Research & Publications
Extensive Research Description
The main focus of my laboratory is the pathophysiology and therapy of diseases of the biliary tree (also called cholangiopathies). This is a large group of chronic liver diseases, congenital or acquired, that causes significant morbility and mortality in both the adult and pediatric population. The pathogenesis of biliary tree diseases is still elusive and, contrary to other areas of hepatology, effective treatment is still lacking. Liver transplantation remains the only treatment available for cases progressing to end-stage liver disease. On the other hand, many complications of liver transplantation involve the biliary tree, and biliary cells are intimately involved in liver repair and regeneration. Therefore, the basic scientific interest of the lab nicely complements the clinical interest of the group as it translates into the practice of transplant Hepatology.
Pathophysiology of cholangiopathies.
Previous work from my laboratory has contributed to the understanding of the normal physiology of biliary cells and to the identification of prototypic mechanisms for biliary damage for which a model human cholangiopathy exists (Fig. 1). Among them, the lab is now addressing the pathophysiology and treatment of Cystic Fibrosis cholangiopathy, polycystic liver disease and Alagille syndrome.
Cystic Fibrosis (CF) that alters the ability of the biliary epithelium to secrete Cl - through CFTR, and may leads to sclerosing cholangitis and biliary cirrhosis. We have shown that CFTR loss of function affects bicarbonate transport in biliary duct cells, which in certain circumstances this block can be overcome by purinergic signaling, by aminoglicoside antibiotics and by sulphonylureas. More recent on-going work focuses: a) on the effects of ursodeoxycholic acid (UDCA) on biliary epithelia from CF mice models, and b) the use of cell transplantation strategies to treat genetic diseases of the biliary tree.
Polycystic diseasesof the liver (PLD) are a group of extremely interesting developmental genetic cholangiopathies. In these diseases altered function of ciliary proteins causes dramatic changes in cholangiocyte biology, from altered development resulting in "ductal plate malformations, to altered secretory response to sheer stress, to hyperproliferation, and stimulation of excessive portal fibrogenesis. We have described an increased expression of angiogenic factors in the biliary and cystic epithelium of patients with ADPKD and with Caroli Disease (Fig.2). Angiopoietin-1 and VEGF overexpression may have an autocrine stimulatory effect on cystic cholangiocyte growth. In collaboration with Dr. Somlo and the Yale ADPKD Center and thanks to a novel technique enabling the propagation of primary cholangiocyte cultures from wild-type and PLD transgenic mice, we are planning to explore the intracellular signaling pathways involved in autocrine angiogenic signaling in PLD cystic epithelium and to evaluate the potential inhibitory effect of VEGF signaling blockade on cyst growth in vivo using ADPKD mice.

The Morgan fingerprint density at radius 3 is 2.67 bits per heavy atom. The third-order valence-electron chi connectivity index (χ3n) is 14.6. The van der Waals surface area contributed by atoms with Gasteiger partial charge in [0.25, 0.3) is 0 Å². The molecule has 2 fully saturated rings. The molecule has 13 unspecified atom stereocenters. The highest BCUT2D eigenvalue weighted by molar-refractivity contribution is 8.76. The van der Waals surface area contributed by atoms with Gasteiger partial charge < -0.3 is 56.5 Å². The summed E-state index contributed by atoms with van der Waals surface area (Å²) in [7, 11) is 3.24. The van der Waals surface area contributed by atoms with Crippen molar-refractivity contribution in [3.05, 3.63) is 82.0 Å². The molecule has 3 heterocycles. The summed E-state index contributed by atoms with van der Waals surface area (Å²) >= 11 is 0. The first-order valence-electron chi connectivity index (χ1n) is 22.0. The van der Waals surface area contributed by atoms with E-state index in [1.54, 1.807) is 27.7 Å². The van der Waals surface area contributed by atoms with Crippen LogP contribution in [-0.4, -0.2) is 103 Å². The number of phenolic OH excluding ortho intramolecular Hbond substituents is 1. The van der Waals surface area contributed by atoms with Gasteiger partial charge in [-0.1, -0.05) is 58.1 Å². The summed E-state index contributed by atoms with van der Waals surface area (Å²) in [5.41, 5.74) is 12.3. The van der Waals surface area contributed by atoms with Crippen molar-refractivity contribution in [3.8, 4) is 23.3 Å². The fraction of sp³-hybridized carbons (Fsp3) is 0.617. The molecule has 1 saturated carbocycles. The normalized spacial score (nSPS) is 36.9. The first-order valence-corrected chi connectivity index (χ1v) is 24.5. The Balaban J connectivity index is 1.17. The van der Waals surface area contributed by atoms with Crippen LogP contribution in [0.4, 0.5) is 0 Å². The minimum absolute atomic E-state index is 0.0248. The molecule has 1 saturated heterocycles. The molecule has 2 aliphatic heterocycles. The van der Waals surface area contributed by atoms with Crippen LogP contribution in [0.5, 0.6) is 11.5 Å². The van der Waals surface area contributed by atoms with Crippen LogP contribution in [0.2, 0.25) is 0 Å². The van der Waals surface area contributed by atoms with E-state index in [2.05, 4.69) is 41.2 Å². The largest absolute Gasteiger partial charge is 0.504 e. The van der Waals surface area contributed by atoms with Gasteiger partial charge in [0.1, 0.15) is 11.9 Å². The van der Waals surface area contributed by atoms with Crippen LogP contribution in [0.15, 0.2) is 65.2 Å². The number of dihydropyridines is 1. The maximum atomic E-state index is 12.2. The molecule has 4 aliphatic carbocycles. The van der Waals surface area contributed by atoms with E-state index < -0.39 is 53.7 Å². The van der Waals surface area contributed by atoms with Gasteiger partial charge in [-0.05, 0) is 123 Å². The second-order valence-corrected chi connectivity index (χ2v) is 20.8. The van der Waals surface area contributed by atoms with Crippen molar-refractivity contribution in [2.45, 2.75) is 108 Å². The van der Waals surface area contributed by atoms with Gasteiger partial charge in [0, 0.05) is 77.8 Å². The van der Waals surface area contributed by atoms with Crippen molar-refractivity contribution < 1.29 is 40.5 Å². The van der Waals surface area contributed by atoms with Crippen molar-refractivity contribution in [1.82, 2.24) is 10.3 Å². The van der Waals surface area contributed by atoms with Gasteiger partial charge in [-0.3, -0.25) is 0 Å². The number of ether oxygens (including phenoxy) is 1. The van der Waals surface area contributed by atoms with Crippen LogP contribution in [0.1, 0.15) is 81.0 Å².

Alagille Syndrome, a developmental disease of the biliary tree caused by an altered Jaggeded-1/Notch-2 signaling. The patient with Alagille syndrome has severe ductopenia, is jaundiced, and is severely itching, but rarely develops terminal liver diseases and liver fibrosis is negligible. Studies are ongoing to clarify the role of Notch in liver repair and development. In Alagille syndrome there is important cholestasis in the absence of ductular reaction and with an accumulation of intermediate hepatocytes, our hypothesis is that Notch signaling is needed for progenitor cell progression to a biliary phenotype.
Another interest of my group is to understand the role of "activated" biliary cells and liver progenitor cells in liver repair mechanisms. The hypothesis is that, although both mature hepatocytes and biliary cells are able of substantial proliferation, this is restricted to experimental conditions and to rare human conditions, while in most cases of chronic liver diseases, liver repair requires the activation of a population of liver "progenitor cells" closely related to the epithelial cells of the terminal cholangioles. Specific hystochemical markers and a rigorous morphometric approach progenitor cells reaction are used to study with in a number of prototypic diseases.
Finally, the group is interested on hepatocellular carcinoma (HCC) therapy. HCC is one of the most frequent malignant neoplasms worldwide and a leading cause of mortality in the western cirrhotic population. HCC is also an important indication for liver transplantation. Many questions are still open concerning the optimal treatment of HCC. We are studying a prospectively followed up cohort of cirrhotic patients with incident HCC treated according to the BCLC staging system. Studies are planned to implement strategies to reduce recurrence in this population.
Digestive diseases; Cholangiopathies; Pathophysiology of Cholangiopathies
Cystic Fibrosis; Liver Neoplasms